People with dementia experience pain like everyone else. However, as a result of their dementia they may be unable to communicate their pain. This can lead to incorrect diagnosis and treatment and reduced quality of life for the resident.

The Intervene project conducted at HammondCare’s Dementia Centre identified issues of staff communication, limited interdisciplinary collaboration and inconsistent use of assessment tools as barriers to evidence-based pain management in residential aged care services.

Intervene Phase 2, funded through the CDPC, examined pain management tools and strategies used in the sector by studying four residential aged care sites.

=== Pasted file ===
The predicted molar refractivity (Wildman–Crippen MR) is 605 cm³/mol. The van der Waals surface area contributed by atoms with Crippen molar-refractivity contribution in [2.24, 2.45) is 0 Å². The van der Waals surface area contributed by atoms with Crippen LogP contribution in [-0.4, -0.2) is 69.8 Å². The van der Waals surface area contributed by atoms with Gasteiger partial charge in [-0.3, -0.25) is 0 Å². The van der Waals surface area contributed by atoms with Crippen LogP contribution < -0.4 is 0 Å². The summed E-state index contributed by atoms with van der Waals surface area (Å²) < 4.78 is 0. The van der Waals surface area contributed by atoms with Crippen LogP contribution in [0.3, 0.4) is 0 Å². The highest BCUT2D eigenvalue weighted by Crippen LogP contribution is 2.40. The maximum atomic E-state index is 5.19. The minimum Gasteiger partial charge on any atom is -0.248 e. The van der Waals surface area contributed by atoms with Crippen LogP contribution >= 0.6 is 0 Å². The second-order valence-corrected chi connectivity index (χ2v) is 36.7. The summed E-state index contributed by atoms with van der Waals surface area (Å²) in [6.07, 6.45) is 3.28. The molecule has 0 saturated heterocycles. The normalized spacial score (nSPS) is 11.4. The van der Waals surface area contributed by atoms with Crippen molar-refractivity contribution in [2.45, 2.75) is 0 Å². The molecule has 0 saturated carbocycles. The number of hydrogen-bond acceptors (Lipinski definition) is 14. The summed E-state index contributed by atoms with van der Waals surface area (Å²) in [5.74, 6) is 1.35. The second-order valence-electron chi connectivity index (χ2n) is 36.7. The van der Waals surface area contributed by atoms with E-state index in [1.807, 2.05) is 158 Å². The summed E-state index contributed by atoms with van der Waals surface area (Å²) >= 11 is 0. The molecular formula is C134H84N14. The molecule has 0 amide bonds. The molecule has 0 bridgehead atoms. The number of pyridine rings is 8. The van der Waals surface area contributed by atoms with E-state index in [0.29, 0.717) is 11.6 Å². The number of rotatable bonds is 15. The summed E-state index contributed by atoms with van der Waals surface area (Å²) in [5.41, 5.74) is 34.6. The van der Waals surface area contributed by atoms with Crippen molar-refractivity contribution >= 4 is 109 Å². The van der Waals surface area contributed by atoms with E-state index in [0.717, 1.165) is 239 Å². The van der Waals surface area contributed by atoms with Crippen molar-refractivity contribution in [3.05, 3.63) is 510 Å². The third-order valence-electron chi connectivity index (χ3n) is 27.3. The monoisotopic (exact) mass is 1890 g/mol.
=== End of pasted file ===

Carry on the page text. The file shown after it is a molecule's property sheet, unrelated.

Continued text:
It found that there was a gap between what was available to treat and assess pain and what was actually being used in facilities. Training in pain management for staff is critical, particularly as previous research has pointed to the ongoing problem that people with dementia who are experiencing pain are often undertreated.

More information and outputs from the project are on the Intervene Website, which includes a three-part pain education video series (see below) developed in consultation with healthcare professionals working in the aged care sector to provide pain management education for frontline staff. The videos, endorsed by Pain Australia, clearly explain current best practice in diagnosing, assessing, monitoring and treating pain.


Professor Colm Cunningham